Different bushings throughout case life?

Discussion in 'Reloading' started by arthurj, Jun 10, 2005.

  1. arthurj

    arthurj Well-Known Member

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    Most people reading this will probably say "Duh, are you just now figuring this out", but the answer is yes I am just now figuring this out. So to my understanding as a case is fired throughout its life the same bushing will have different effects on it due to the spring back quality. This will lead to a gradual decrease in neck tension as it is fired and sized again. I have been finding that my cases that have been fired 5 or 6 times, I can tell a big difference in the seating effort. I think that the lower neck tension is helping my groups. Do you guys step down your bushing size at different points in a case life? If you do does it seem that about every 5 firings a bushing .001 smaller is needed? I guess the best way to know is use a mic to take readings at different points to check the tension.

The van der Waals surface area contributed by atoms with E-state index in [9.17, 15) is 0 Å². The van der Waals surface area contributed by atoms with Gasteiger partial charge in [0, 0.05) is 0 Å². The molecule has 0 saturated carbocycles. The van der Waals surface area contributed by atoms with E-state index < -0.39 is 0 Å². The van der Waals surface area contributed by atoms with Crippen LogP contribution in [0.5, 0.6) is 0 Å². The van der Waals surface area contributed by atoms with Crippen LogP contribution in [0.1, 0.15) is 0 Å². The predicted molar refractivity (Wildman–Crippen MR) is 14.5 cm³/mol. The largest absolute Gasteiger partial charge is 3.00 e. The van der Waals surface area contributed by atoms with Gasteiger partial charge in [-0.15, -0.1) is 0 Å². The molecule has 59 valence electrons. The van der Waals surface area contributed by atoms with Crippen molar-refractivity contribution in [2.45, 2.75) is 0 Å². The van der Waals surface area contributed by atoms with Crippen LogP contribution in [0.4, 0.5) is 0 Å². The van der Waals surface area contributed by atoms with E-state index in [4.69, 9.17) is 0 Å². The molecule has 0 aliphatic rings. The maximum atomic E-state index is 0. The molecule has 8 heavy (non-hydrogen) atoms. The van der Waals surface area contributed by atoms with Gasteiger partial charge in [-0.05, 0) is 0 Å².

2. USSR

    USSR Member

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    [ QUOTE ]
    I think that the lower neck tension is helping my groups. Do you guys step down your bushing size at different points in a case life? If you do does it seem that about every 5 firings a bushing .001 smaller is needed?

    [/ QUOTE ]

    Have also found that lower neck tension leads to smaller groups (all other things being equal). That's the beauty of bushing dies; the ability to readily adjust neck tension between different brass and over the lifespan of brass.

    Don
     
  3. Mysticplayer

    Mysticplayer Writers Guild

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    more important to anneal your brass and keep the same bushing size. Brass work hardens at varying rates. You will find that soon, you will get weird groups and flyers even though everything is the same.

    Work up with less neck tension if that is better but keep it the same amount. anneal the necks to maintain that consistency.

    Jerry
     
  4. arthurj

    arthurj Well-Known Member

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    Thanks Jerry I have been dreading the annealing process! I've glanced at some posts about it, do you mind sharing your method of annealing?